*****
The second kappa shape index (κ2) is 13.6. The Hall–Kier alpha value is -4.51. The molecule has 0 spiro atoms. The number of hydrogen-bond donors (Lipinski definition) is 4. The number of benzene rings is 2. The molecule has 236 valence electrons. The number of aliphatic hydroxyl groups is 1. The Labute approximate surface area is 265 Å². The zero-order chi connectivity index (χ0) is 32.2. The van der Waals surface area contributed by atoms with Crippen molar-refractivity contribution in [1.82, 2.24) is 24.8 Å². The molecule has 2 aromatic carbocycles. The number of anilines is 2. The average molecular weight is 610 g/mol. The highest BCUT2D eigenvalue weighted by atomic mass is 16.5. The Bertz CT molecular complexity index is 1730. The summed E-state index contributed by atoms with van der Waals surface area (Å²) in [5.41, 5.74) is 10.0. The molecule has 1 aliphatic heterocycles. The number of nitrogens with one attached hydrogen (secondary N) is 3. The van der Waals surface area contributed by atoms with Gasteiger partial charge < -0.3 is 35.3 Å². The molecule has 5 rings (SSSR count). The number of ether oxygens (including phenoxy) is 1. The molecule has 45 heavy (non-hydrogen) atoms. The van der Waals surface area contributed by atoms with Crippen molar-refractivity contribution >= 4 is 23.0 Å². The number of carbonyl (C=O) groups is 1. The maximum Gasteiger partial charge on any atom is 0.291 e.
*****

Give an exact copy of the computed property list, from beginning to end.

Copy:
The second kappa shape index (κ2) is 13.6. The Hall–Kier alpha value is -4.51. The molecule has 0 spiro atoms. The number of hydrogen-bond donors (Lipinski definition) is 4. The number of benzene rings is 2. The molecule has 236 valence electrons. The number of aliphatic hydroxyl groups is 1. The Labute approximate surface area is 265 Å². The zero-order chi connectivity index (χ0) is 32.2. The van der Waals surface area contributed by atoms with Crippen molar-refractivity contribution in [1.82, 2.24) is 24.8 Å². The molecule has 2 aromatic carbocycles. The number of anilines is 2. The average molecular weight is 610 g/mol. The highest BCUT2D eigenvalue weighted by atomic mass is 16.5. The Bertz CT molecular complexity index is 1730. The summed E-state index contributed by atoms with van der Waals surface area (Å²) in [5.41, 5.74) is 10.0. The molecule has 1 aliphatic heterocycles. The number of nitrogens with one attached hydrogen (secondary N) is 3. The van der Waals surface area contributed by atoms with Gasteiger partial charge < -0.3 is 35.3 Å². The molecule has 5 rings (SSSR count). The number of ether oxygens (including phenoxy) is 1. The molecule has 45 heavy (non-hydrogen) atoms. The van der Waals surface area contributed by atoms with Crippen molar-refractivity contribution >= 4 is 23.0 Å². The number of carbonyl (C=O) groups is 1. The maximum Gasteiger partial charge on any atom is 0.291 e.